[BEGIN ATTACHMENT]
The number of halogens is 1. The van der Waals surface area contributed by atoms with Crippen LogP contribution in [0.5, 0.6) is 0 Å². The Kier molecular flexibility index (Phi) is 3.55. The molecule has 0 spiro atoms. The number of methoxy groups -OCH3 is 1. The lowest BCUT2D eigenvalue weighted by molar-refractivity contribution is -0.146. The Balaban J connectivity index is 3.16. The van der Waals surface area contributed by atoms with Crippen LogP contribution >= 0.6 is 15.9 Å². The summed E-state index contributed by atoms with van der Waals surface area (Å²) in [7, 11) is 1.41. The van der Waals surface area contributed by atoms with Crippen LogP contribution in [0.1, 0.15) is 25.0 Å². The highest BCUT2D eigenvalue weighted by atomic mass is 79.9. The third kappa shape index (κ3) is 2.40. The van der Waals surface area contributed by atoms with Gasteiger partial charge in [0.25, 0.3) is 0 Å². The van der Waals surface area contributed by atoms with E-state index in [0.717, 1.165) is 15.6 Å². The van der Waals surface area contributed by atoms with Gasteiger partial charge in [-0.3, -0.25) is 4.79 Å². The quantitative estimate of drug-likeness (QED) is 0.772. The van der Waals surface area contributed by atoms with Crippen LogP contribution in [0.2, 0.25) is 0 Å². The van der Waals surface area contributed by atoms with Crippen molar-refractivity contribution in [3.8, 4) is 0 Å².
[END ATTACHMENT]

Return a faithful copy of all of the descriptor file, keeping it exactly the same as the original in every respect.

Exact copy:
The number of halogens is 1. The van der Waals surface area contributed by atoms with Crippen LogP contribution in [0.5, 0.6) is 0 Å². The Kier molecular flexibility index (Phi) is 3.55. The molecule has 0 spiro atoms. The number of methoxy groups -OCH3 is 1. The lowest BCUT2D eigenvalue weighted by molar-refractivity contribution is -0.146. The Balaban J connectivity index is 3.16. The van der Waals surface area contributed by atoms with Crippen LogP contribution >= 0.6 is 15.9 Å². The summed E-state index contributed by atoms with van der Waals surface area (Å²) in [7, 11) is 1.41. The van der Waals surface area contributed by atoms with Crippen LogP contribution in [0.1, 0.15) is 25.0 Å². The highest BCUT2D eigenvalue weighted by atomic mass is 79.9. The third kappa shape index (κ3) is 2.40. The van der Waals surface area contributed by atoms with Gasteiger partial charge in [0.25, 0.3) is 0 Å². The van der Waals surface area contributed by atoms with E-state index in [0.717, 1.165) is 15.6 Å². The van der Waals surface area contributed by atoms with Gasteiger partial charge in [-0.3, -0.25) is 4.79 Å². The quantitative estimate of drug-likeness (QED) is 0.772. The van der Waals surface area contributed by atoms with Crippen LogP contribution in [0.2, 0.25) is 0 Å². The van der Waals surface area contributed by atoms with Crippen molar-refractivity contribution in [3.8, 4) is 0 Å².